The need to cling

Today I had a session with a patient who suffering from breast cancer. It was our first meeting. She is under chemotherapy.

She told me sincerely: I tried to find a psychologist, I need to cling otherwise I lose myself. I am afraid I will disappear if I am not able to cling. My medical oncologist is busy. She is always busy, under press of business. Nurses are the same. My children are adults. I have to understand them. They do not know what I feel. My behaviour is normal. Too normal. I feel I am able to give her space and attention.

I use Szondi test frequently. The main result: the cancer patients under oncological treatment want to cling, to sit on the mother’s lap.

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Psychoanalytical obeservations on the ward


I’ve heard on the radio: if somebody tells you something into your erars in a silent way, shout out standing on the roof. I think it is important task of experts to become an interpreter, share the important words, sentences of patients/relatives with others. If we do not do that, valuable, unique, beautiful words remain on the ward, locked into the patient. Cancer patients are in somatic and psychic crises frequently, they have to think, to arrange their thoughts, „to inventory”, but after all they sense. „The mind is the servant of emotion” – wrote Bion.


Patients talk about chemotherapeutical infusion in an emotional way. They sign up the written text about the potential side effects of infusion. But their real knowledge and attitude toward chemotherapy is emotional. They give names the test- tube rack  of infusion: my bride, my groom, my love. Patients want to be in relationship with us. You can heal, cure, recover only in relationship.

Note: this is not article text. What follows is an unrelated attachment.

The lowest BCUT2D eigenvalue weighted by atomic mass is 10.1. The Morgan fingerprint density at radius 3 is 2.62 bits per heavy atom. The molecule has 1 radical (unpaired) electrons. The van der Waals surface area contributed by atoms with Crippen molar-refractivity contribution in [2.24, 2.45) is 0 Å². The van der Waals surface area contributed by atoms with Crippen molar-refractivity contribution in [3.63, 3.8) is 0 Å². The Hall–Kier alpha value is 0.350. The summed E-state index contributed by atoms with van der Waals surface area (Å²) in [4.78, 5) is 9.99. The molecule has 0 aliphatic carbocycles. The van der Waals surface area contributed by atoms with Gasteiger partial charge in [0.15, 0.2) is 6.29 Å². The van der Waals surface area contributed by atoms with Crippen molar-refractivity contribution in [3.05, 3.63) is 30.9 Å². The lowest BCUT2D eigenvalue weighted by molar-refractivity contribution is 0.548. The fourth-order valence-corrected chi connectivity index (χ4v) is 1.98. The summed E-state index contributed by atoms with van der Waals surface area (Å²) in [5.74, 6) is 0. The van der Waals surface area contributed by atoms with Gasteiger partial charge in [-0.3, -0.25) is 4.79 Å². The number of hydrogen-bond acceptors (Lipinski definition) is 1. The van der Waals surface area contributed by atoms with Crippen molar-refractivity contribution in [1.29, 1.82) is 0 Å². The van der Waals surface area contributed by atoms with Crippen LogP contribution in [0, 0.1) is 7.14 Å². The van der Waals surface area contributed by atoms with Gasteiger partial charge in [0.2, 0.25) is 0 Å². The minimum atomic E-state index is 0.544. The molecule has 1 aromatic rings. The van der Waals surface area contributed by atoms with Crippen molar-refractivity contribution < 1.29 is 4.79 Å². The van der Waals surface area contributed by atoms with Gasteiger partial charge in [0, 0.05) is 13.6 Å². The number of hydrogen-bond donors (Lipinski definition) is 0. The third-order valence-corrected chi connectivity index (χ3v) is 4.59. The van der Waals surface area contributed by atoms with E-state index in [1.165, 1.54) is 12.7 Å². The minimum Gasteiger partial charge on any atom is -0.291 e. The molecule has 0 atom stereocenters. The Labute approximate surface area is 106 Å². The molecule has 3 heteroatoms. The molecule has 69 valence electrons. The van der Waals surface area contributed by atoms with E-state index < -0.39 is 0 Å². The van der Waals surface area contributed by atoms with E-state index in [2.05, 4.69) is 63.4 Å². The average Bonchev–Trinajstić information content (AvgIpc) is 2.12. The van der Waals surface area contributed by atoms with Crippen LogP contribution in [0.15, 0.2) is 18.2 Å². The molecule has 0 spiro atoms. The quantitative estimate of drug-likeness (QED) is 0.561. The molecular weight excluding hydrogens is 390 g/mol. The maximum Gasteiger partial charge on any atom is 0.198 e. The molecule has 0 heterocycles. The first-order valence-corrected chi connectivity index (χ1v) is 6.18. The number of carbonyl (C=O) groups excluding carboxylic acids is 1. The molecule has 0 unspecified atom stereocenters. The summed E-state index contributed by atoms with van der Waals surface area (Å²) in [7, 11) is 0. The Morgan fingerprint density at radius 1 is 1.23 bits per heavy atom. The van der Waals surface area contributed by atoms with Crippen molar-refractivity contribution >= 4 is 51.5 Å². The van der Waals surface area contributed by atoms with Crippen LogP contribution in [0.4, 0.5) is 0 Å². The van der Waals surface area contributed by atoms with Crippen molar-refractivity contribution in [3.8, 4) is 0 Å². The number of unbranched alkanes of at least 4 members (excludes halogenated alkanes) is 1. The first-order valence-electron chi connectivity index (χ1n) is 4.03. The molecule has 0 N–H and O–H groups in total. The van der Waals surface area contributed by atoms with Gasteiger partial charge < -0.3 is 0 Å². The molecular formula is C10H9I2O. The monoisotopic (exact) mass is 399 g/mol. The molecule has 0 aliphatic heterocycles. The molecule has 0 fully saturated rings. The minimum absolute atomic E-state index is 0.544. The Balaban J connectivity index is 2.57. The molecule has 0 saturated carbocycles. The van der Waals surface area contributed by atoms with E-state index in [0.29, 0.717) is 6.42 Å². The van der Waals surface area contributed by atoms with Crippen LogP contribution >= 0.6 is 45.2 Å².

They give negative nick-names of infusion: poison, chemical, spray, or positive ones  as Bambi, Cola, coctail, badminton, breakfast, Manna, water of life, mothers’ milk.
Mothers’ milk…. I remember what told me a middle aged patient suffering from malignant lymphoma leaving my room: well, now I,m going to my mother. She will order me the following mothers’ milk! I was astonished. She discovered and understood one of the deepest meaning of this hospital situation, she knows what and how happens. She is the baby, the oncologist is the mother, the chemotherapeutical infusion is mothers’ milk. She teaches me what is important, what is helpful in hospital. How interesting, her oncologist told me once: all of my patients are my children. Their real ages has no importance in this respect. When a patient is teenager, you know, my son would be soon a teenager. When a patient is at the same age as me, or older … well, my son will be middle aged than old one day.”

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Psychoanalytical observations

Yesterday I’ve decided myself to create a new topic. I would like to share my psychoanalytical observations, experiences in connection with my daily work at our Lymphoma Center in National Institut of Oncology in Budapest. I work as clinical psychologist, psychotherapist/psychoanalyst for 18 years here.
I feel I get a lot of important things, special “objects” from our patients, their relatives and collegues.
I began my work at 7.45 am. A patient came to begin our psychotherapeutical work after her psychodiagnostical examinations. She told me it is not enough for her to treat the body. When the target is the body it means that the only target is the “bad body-part”, the soul is splitted. I remember as Winnicott wrote: there is no infant. Mother and infant are the same, they are unseparable. I feel: there is no patient alone. Only patient, relatives and experts. We develop unconsciously a common body and soul because everybody influences everybody in a verbal and a nonverbal way. The question of borders between them is so complex.